Found In the Woods

September 29, 2006

New Life

Filed under: Projects,Tech — bsullivan @ 10:28 am

My iPod has what so many iPod owners have had, a senile battery. I purchased this 15GB iPod back in March of 2004. it's a 3rd Generation model, with the four buttons above the scroll wheel. The only series built with this configuration. The next generation used the single click/scroll wheel; a design they still use today.

So this thing gets an awful lot of use. I installed an interface in my VW so that I could take it on the road. I've since stopped listening to CDs and the radio. I got a set of Etymotic Research ER6i headphones so I could listen at night and not disturb my wife. I plug it in when i get to work in the morning and remove it when I leave. Every day. I use it for listening to music, calendar, address book and for transferring files. It's a tool I use every single day and I love it.

So, a few weeks ago when it started misbehaving, I knew it needed a new battery. The strange, recurring behavior that really pushed me over the edge would happen nearly each night as I was listening to the iPod going to bed. When I turn it on, the battery level looked fine and the unit behaved fine. When I would select a song, it would begin playing and then the iPod would suddenly reset itself. On one occasion it reset itself and then started playing with the volume turned all the way up. This is particularly nasty with the in-ear headphones. Ouch. This reset behavior would happen 3-5 times before the unit would finally play a song. Then the battery indicator would read "empty" and would begin to go up. Occasionally after a song or two, the unit would reset itself again. This even happened a few times in my car while plugged into a charger adapter. I'd had enough.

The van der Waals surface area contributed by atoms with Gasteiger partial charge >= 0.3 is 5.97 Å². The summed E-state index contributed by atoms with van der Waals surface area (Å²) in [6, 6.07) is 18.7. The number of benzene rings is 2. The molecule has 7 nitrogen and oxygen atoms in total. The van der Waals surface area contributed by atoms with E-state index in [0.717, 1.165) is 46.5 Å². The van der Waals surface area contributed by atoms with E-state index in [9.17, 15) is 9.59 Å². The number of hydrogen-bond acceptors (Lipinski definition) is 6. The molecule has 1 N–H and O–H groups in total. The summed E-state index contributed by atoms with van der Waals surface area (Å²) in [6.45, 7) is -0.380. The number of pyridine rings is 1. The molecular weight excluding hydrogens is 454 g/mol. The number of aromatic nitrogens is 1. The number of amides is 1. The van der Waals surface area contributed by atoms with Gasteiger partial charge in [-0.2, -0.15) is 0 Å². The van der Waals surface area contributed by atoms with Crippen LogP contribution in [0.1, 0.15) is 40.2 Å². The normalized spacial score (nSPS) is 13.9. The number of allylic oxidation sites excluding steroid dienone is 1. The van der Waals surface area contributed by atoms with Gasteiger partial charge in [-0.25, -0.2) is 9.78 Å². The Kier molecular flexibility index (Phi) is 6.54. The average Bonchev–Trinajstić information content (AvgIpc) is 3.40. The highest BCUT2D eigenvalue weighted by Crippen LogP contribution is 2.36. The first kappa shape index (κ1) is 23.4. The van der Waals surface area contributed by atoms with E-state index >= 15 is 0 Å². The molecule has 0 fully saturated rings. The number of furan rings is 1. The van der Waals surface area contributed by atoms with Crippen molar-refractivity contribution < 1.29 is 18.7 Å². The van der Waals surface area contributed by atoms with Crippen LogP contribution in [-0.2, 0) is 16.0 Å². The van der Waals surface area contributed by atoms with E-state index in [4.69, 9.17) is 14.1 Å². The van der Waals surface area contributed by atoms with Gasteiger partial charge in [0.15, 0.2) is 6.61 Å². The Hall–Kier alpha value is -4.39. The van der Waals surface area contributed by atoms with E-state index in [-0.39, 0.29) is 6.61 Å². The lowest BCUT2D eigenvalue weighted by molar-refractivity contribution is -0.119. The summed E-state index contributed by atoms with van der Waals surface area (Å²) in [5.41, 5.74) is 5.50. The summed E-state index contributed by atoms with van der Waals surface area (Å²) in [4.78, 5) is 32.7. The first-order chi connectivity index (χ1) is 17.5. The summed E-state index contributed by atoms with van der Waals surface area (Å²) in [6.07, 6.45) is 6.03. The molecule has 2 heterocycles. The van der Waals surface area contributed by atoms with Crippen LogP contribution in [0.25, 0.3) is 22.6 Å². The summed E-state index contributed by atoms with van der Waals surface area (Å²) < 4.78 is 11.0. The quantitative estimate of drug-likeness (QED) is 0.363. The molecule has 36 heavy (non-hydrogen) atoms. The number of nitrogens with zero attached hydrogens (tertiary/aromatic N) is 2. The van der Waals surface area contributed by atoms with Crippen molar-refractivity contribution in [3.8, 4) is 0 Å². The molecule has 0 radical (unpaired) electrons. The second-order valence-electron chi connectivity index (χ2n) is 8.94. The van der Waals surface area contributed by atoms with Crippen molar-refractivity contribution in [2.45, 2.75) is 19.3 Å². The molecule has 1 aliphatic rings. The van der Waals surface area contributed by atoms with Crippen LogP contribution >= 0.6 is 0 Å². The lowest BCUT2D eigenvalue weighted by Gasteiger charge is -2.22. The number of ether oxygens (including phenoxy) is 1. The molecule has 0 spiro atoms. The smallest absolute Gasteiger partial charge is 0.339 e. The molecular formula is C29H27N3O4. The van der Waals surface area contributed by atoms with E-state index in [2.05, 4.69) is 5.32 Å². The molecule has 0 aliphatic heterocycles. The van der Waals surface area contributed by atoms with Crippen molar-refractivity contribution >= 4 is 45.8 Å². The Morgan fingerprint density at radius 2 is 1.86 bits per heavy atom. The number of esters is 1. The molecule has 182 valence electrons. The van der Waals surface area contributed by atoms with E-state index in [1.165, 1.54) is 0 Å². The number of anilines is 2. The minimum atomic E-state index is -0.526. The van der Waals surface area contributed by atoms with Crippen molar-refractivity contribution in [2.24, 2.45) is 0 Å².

iPod on the operating table

So after considering the Apple $66 iPod Battery Replacement rip-off I decided to go with a tried and true source, Other World Computing. My friend Paul reminded me of their iPod replacement batteries which sell for $30 shipped! And, they come with a set of nylon DIY tools. There's even videos on their site to show how to do it (and just how EASY it is). I HIGHLY recommend this for anyone who's iPod battery is on the fritz and is willing to crack it open and have a try. The install only took me about 5 minutes and was incredibly simple thanks to OWC's instructions and tools. It's also fun to see the guts of the iPod.

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